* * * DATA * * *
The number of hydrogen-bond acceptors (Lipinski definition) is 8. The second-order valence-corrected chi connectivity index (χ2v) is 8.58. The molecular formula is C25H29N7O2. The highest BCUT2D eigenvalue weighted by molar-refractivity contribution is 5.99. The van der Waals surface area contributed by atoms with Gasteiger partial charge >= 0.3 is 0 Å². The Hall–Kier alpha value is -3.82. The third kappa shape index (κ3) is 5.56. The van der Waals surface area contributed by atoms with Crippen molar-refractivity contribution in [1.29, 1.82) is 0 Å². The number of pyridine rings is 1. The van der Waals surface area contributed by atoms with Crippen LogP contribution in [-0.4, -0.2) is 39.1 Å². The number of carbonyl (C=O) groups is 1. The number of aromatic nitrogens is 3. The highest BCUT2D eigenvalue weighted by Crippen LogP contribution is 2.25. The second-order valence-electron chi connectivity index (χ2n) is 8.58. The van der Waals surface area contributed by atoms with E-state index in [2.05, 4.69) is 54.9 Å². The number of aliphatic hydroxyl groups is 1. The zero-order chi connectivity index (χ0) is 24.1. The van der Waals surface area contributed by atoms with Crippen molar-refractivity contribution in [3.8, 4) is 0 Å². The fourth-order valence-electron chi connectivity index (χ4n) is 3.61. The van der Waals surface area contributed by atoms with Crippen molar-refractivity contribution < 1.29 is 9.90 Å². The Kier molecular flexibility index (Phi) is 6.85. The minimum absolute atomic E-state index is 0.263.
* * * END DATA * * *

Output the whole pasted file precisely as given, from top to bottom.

The number of hydrogen-bond acceptors (Lipinski definition) is 8. The second-order valence-corrected chi connectivity index (χ2v) is 8.58. The molecular formula is C25H29N7O2. The highest BCUT2D eigenvalue weighted by molar-refractivity contribution is 5.99. The van der Waals surface area contributed by atoms with Gasteiger partial charge >= 0.3 is 0 Å². The Hall–Kier alpha value is -3.82. The third kappa shape index (κ3) is 5.56. The van der Waals surface area contributed by atoms with Crippen molar-refractivity contribution in [1.29, 1.82) is 0 Å². The number of pyridine rings is 1. The van der Waals surface area contributed by atoms with Crippen LogP contribution in [-0.4, -0.2) is 39.1 Å². The number of carbonyl (C=O) groups is 1. The number of aromatic nitrogens is 3. The highest BCUT2D eigenvalue weighted by Crippen LogP contribution is 2.25. The second-order valence-electron chi connectivity index (χ2n) is 8.58. The van der Waals surface area contributed by atoms with E-state index in [2.05, 4.69) is 54.9 Å². The number of aliphatic hydroxyl groups is 1. The zero-order chi connectivity index (χ0) is 24.1. The van der Waals surface area contributed by atoms with Crippen molar-refractivity contribution in [3.8, 4) is 0 Å². The fourth-order valence-electron chi connectivity index (χ4n) is 3.61. The van der Waals surface area contributed by atoms with Crippen molar-refractivity contribution < 1.29 is 9.90 Å². The Kier molecular flexibility index (Phi) is 6.85. The minimum absolute atomic E-state index is 0.263.